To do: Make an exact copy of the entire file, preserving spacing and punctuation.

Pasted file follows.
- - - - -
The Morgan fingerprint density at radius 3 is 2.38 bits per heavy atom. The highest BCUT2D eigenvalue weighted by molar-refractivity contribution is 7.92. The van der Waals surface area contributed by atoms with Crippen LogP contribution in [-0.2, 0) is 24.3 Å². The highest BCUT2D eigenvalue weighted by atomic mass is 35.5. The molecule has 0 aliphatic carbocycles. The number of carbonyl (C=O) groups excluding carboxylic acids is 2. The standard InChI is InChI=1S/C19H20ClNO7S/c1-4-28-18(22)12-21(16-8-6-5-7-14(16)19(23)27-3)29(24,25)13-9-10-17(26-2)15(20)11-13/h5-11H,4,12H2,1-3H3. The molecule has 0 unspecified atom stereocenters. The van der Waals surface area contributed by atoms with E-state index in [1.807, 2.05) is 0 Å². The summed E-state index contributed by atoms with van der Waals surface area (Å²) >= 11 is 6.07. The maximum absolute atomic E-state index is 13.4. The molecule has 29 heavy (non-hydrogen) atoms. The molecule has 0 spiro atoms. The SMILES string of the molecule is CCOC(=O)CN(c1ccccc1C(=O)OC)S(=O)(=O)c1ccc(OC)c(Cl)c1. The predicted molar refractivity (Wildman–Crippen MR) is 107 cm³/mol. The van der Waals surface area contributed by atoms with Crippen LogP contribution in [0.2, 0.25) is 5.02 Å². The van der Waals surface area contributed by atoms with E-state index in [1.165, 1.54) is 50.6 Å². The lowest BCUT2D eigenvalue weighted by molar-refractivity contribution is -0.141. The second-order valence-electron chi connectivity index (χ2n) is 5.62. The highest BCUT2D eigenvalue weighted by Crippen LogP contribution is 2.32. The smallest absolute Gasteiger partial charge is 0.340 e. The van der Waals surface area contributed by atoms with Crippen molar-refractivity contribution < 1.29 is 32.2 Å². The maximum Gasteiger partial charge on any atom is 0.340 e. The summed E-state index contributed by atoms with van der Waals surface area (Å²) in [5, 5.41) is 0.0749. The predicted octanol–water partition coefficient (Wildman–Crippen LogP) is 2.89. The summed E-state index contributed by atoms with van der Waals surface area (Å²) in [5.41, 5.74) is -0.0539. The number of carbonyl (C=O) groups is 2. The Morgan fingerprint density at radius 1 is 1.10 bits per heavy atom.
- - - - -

The Morgan fingerprint density at radius 3 is 2.38 bits per heavy atom. The highest BCUT2D eigenvalue weighted by molar-refractivity contribution is 7.92. The van der Waals surface area contributed by atoms with Crippen LogP contribution in [-0.2, 0) is 24.3 Å². The highest BCUT2D eigenvalue weighted by atomic mass is 35.5. The molecule has 0 aliphatic carbocycles. The number of carbonyl (C=O) groups excluding carboxylic acids is 2. The standard InChI is InChI=1S/C19H20ClNO7S/c1-4-28-18(22)12-21(16-8-6-5-7-14(16)19(23)27-3)29(24,25)13-9-10-17(26-2)15(20)11-13/h5-11H,4,12H2,1-3H3. The molecule has 0 unspecified atom stereocenters. The van der Waals surface area contributed by atoms with E-state index in [1.807, 2.05) is 0 Å². The summed E-state index contributed by atoms with van der Waals surface area (Å²) >= 11 is 6.07. The maximum absolute atomic E-state index is 13.4. The molecule has 29 heavy (non-hydrogen) atoms. The molecule has 0 spiro atoms. The SMILES string of the molecule is CCOC(=O)CN(c1ccccc1C(=O)OC)S(=O)(=O)c1ccc(OC)c(Cl)c1. The predicted molar refractivity (Wildman–Crippen MR) is 107 cm³/mol. The van der Waals surface area contributed by atoms with Crippen LogP contribution in [0.2, 0.25) is 5.02 Å². The van der Waals surface area contributed by atoms with E-state index in [1.165, 1.54) is 50.6 Å². The lowest BCUT2D eigenvalue weighted by molar-refractivity contribution is -0.141. The second-order valence-electron chi connectivity index (χ2n) is 5.62. The highest BCUT2D eigenvalue weighted by Crippen LogP contribution is 2.32. The smallest absolute Gasteiger partial charge is 0.340 e. The van der Waals surface area contributed by atoms with Crippen molar-refractivity contribution < 1.29 is 32.2 Å². The maximum Gasteiger partial charge on any atom is 0.340 e. The summed E-state index contributed by atoms with van der Waals surface area (Å²) in [5, 5.41) is 0.0749. The predicted octanol–water partition coefficient (Wildman–Crippen LogP) is 2.89. The summed E-state index contributed by atoms with van der Waals surface area (Å²) in [5.41, 5.74) is -0.0539. The number of carbonyl (C=O) groups is 2. The Morgan fingerprint density at radius 1 is 1.10 bits per heavy atom.